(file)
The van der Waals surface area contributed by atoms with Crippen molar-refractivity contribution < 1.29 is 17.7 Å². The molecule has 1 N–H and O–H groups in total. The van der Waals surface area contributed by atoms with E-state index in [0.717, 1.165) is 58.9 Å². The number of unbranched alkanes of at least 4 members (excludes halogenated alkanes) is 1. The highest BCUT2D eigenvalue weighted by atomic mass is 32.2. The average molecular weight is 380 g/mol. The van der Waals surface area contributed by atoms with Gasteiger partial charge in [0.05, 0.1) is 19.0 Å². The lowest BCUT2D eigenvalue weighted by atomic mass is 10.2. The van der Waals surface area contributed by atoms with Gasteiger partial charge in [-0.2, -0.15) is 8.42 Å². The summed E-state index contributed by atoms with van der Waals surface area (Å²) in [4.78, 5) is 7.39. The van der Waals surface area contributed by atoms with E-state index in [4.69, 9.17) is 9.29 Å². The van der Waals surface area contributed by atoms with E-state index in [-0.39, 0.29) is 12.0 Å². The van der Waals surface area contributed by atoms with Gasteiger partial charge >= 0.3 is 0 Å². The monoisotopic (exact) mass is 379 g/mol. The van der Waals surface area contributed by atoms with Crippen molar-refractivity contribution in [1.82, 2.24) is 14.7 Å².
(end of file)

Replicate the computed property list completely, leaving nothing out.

The van der Waals surface area contributed by atoms with Crippen molar-refractivity contribution < 1.29 is 17.7 Å². The molecule has 1 N–H and O–H groups in total. The van der Waals surface area contributed by atoms with E-state index in [0.717, 1.165) is 58.9 Å². The number of unbranched alkanes of at least 4 members (excludes halogenated alkanes) is 1. The highest BCUT2D eigenvalue weighted by atomic mass is 32.2. The average molecular weight is 380 g/mol. The van der Waals surface area contributed by atoms with Gasteiger partial charge in [0.05, 0.1) is 19.0 Å². The lowest BCUT2D eigenvalue weighted by atomic mass is 10.2. The van der Waals surface area contributed by atoms with Gasteiger partial charge in [-0.2, -0.15) is 8.42 Å². The summed E-state index contributed by atoms with van der Waals surface area (Å²) in [4.78, 5) is 7.39. The van der Waals surface area contributed by atoms with E-state index in [4.69, 9.17) is 9.29 Å². The van der Waals surface area contributed by atoms with E-state index in [-0.39, 0.29) is 12.0 Å². The van der Waals surface area contributed by atoms with Gasteiger partial charge >= 0.3 is 0 Å². The monoisotopic (exact) mass is 379 g/mol. The van der Waals surface area contributed by atoms with Crippen molar-refractivity contribution in [1.82, 2.24) is 14.7 Å².